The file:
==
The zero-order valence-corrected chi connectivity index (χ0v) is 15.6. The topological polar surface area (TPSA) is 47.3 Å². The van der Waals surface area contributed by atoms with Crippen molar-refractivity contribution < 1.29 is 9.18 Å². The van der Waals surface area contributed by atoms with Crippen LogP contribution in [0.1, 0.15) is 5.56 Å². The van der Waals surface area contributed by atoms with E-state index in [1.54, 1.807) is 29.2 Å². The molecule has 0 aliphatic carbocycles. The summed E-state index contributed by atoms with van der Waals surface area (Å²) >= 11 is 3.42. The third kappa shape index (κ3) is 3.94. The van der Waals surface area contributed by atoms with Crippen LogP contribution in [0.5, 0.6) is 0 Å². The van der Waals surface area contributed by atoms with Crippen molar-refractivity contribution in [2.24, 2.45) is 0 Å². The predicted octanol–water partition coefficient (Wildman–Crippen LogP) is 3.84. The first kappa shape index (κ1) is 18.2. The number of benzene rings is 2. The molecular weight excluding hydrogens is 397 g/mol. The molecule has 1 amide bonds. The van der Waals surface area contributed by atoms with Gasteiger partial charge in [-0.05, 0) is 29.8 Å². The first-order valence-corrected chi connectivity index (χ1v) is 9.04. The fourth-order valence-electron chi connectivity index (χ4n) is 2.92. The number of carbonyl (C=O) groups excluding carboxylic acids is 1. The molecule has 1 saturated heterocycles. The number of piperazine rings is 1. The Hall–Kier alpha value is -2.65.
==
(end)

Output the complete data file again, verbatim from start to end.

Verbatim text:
The zero-order valence-corrected chi connectivity index (χ0v) is 15.6. The topological polar surface area (TPSA) is 47.3 Å². The van der Waals surface area contributed by atoms with Crippen molar-refractivity contribution < 1.29 is 9.18 Å². The van der Waals surface area contributed by atoms with Crippen LogP contribution in [0.1, 0.15) is 5.56 Å². The van der Waals surface area contributed by atoms with E-state index in [1.54, 1.807) is 29.2 Å². The molecule has 0 aliphatic carbocycles. The summed E-state index contributed by atoms with van der Waals surface area (Å²) >= 11 is 3.42. The third kappa shape index (κ3) is 3.94. The van der Waals surface area contributed by atoms with Crippen LogP contribution in [0.5, 0.6) is 0 Å². The van der Waals surface area contributed by atoms with Crippen molar-refractivity contribution in [2.24, 2.45) is 0 Å². The predicted octanol–water partition coefficient (Wildman–Crippen LogP) is 3.84. The first kappa shape index (κ1) is 18.2. The number of benzene rings is 2. The molecular weight excluding hydrogens is 397 g/mol. The molecule has 1 amide bonds. The van der Waals surface area contributed by atoms with Gasteiger partial charge in [-0.05, 0) is 29.8 Å². The first-order valence-corrected chi connectivity index (χ1v) is 9.04. The fourth-order valence-electron chi connectivity index (χ4n) is 2.92. The number of carbonyl (C=O) groups excluding carboxylic acids is 1. The molecule has 1 saturated heterocycles. The number of piperazine rings is 1. The Hall–Kier alpha value is -2.65.